Right To Life

The sovereign individual’s right to Life is being held hostage by the federal “big boys,” as well as by state of Indiana. When abortion is a right (even though it disposes of another person’s life), why does the government at both the federal and state levels believe the power exists for “laws” prohibiting the Liberty to use any substance in order to sustain happiness?

There is no authority in either Constitution providing governmental authority to control life, liberty and happiness. Yet, here we are once again with a bill proposing to “care” about the medical use of a substance that the government has determined is “illegal.”

Senate Bill 284 states:

Synopsis: Medical marijuana. Establishes a medical marijuana program and permits caregivers and patients who have received a physician’s recommendation to possess a certain quantity of marijuana for treatment. Creates the department of marijuana enforcement (DOME) to oversee the program, and creates the DOME advisory committee to review the effectiveness of the program and to consider recommendations from DOME. Authorizes DOME to grant research licenses to research facilities with a physical presence in Indiana. Repeals the controlled substance excise tax and the marijuana eradication program. Makes conforming amendments.’

“WOW! This is great,” I have been told.  “Don’t make any condemnations because it is a step forward.” Yet, if you actually read the citations and the language used in this bill there is nothing to rejoice. Having been a caregiver for a terminal patient and experiencing the regulations of the government as to the care which they would approve, I find no comfort in the notion of SB 284.

First, is this approval for use of the individual? No. Government must establish DOME. What? Oh, the Department of Marijuana Enforcement; just another government agency composed of an advisory committee with four voting members and five non-voting members. Who are these members? Individuals appointed by the speaker and minority leaders of the House, president pro tem, minority leader of the Senate, Commissioner of the Department of Revenue, Director of the Department of Agriculture, and the State Health Commissioner.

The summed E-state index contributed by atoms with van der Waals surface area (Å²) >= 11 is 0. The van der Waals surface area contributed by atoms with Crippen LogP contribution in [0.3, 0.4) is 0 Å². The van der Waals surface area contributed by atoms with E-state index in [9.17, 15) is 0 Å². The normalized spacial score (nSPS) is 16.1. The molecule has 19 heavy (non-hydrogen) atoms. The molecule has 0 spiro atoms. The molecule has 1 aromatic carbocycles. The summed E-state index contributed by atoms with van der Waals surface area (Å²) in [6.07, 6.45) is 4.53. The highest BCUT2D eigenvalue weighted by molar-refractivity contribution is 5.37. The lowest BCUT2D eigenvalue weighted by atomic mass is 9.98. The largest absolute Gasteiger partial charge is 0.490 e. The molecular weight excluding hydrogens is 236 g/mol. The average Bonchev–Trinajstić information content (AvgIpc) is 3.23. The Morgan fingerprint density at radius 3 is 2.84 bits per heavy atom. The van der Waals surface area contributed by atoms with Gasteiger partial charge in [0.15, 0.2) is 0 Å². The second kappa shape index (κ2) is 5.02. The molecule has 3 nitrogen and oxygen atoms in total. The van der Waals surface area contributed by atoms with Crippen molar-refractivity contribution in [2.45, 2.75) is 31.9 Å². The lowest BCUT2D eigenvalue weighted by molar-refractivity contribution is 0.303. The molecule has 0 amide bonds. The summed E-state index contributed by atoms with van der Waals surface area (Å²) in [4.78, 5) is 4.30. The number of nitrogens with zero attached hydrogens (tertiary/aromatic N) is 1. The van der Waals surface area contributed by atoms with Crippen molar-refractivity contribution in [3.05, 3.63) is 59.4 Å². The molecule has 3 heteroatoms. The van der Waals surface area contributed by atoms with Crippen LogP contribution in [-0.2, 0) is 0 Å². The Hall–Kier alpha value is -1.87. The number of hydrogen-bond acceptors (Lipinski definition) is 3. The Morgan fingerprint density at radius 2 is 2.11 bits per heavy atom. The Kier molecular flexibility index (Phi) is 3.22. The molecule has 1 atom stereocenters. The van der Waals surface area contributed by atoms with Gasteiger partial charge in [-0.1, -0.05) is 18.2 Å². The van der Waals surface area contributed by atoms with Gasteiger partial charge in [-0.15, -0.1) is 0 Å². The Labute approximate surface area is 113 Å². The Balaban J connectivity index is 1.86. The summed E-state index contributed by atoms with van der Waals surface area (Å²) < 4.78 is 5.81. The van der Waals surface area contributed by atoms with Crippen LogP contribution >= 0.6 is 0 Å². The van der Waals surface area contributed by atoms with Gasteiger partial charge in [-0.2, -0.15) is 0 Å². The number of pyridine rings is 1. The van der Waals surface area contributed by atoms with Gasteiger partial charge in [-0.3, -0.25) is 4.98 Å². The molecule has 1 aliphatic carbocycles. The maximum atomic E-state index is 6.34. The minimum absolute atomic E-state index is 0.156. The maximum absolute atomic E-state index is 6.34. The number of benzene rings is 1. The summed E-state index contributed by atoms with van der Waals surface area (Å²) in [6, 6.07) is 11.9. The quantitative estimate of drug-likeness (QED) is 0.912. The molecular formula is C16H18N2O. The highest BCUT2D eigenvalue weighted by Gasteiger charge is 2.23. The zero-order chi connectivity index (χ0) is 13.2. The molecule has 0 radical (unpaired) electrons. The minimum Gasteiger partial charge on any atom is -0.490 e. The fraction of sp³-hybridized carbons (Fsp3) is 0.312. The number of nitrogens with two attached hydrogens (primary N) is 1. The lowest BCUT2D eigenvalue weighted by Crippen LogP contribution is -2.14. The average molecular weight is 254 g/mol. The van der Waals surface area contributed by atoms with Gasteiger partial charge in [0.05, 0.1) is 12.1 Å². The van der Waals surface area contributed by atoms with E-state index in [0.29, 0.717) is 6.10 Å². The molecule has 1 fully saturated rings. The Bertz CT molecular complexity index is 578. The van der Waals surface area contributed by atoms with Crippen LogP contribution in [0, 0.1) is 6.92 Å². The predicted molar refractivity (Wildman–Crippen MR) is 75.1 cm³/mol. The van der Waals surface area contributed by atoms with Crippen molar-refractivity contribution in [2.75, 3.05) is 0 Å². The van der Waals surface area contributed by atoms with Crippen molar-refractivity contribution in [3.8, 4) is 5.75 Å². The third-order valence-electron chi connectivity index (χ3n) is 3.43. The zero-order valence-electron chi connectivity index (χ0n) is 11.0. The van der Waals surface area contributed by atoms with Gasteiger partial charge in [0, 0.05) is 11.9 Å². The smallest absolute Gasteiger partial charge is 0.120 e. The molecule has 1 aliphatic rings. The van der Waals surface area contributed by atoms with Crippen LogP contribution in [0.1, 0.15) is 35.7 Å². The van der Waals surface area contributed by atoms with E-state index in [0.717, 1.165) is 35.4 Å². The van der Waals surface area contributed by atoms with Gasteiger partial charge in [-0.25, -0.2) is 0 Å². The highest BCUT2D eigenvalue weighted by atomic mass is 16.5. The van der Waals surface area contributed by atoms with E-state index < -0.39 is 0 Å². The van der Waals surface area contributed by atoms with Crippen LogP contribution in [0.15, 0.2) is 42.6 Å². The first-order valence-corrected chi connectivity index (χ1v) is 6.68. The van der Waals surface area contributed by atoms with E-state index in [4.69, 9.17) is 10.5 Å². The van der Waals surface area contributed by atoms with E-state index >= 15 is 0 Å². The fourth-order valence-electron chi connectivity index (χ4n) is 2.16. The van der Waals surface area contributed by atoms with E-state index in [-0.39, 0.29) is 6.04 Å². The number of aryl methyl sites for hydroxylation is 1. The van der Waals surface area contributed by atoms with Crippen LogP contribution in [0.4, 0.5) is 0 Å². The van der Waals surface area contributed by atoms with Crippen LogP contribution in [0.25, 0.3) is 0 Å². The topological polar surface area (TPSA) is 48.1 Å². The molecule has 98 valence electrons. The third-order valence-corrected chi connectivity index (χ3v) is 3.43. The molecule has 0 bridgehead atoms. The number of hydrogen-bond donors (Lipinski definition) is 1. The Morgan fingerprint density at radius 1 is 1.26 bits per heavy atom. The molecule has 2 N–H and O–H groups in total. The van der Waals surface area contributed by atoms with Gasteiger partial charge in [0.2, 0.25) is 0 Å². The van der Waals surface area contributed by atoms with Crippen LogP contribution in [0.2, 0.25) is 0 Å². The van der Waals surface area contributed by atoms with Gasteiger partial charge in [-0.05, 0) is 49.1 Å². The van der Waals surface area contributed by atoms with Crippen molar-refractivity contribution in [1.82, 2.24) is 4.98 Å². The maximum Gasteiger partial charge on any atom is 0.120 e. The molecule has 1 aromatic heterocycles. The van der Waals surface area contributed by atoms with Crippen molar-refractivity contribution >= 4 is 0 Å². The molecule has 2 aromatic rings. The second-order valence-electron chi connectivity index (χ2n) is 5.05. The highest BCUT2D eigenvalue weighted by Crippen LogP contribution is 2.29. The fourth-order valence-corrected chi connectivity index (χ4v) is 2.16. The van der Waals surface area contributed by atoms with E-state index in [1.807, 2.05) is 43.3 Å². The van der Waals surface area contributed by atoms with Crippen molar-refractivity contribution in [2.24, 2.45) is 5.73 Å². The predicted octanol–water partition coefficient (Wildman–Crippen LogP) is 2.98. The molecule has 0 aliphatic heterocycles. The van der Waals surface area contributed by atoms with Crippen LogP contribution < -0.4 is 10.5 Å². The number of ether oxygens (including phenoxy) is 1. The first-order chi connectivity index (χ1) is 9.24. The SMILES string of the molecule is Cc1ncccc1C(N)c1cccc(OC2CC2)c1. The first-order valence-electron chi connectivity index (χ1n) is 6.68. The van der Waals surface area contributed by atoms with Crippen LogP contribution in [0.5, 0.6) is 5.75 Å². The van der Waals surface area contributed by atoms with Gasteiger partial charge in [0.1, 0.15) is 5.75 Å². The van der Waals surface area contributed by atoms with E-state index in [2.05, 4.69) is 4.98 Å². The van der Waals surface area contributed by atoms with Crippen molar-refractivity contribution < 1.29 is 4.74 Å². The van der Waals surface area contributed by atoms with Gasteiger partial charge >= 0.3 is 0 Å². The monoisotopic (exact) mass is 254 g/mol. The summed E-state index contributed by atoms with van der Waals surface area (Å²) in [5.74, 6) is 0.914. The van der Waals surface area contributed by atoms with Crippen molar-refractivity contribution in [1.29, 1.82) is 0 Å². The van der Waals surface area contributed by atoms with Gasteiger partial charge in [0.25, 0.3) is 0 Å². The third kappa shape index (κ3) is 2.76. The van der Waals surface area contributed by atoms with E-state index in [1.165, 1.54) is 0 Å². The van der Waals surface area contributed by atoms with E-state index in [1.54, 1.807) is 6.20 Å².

The DOME committee shall do the following: “(1) Review rules adopted by DOME. (2) Review legislative proposals suggested by DOME. (3) Evaluate the marijuana research and development program. (4) Evaluate the operation of the medical marijuana program. (5) Consider any other matter which has bearing on the 40 operation of the medical marijuana program.”

Now it really gets interesting. Within this “law” we now have definitions specifying everything from the “adequate supply for treatment,” to who can receive the DOME approved “Medical marijuana card.” Not to be overlooked are the mandatory definitions of a “qualified patient,” and “qualified primary caregiver.”

However, most concerning is the government’s determination of what is considered a “treatable medical condition.”

With  compliance to this law:  “DOME shall issue a person a medical marijuana card indicating the person is a qualified patient or qualified primary caregiver after: (1) receipt of: (A) a completed application; and (B) a physician recommendation; (2) verification that the physician is a licensed physician; and (3) compliance with any other rule adopted by DOME.”

Why is everyone so excited about this new government agency determining special groups to receive special privileges not allowed to all citizens? Your Indiana Constitution provides: “Section 23. The General Assembly shall not grant to any citizen, or class of citizens, privileges or immunities, which, upon the same terms, shall not equally belong to all citizens.”

The health and medical needs of the individual require no mandate or government control. Individual life and treatment is a determination to be made by any and all citizens as determined by the terms of the individual. This bill has too many conditions and mandates to be considered a victory of any kind.

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Phyllis Klosinski is a lifelong inhabitant of Indiana from Mishawaka and has made Brown County her home for the last 40 years. As a wife, mother, grandmother, caregiver and homeowner Phyllis has experienced a full range of governmental changes imposing authority over the daily lives of individuals and their Sovereign Rights. She has actively opposed State and Special taxing units and continues to object to unauthorized legislated Indiana power at all levels of government.

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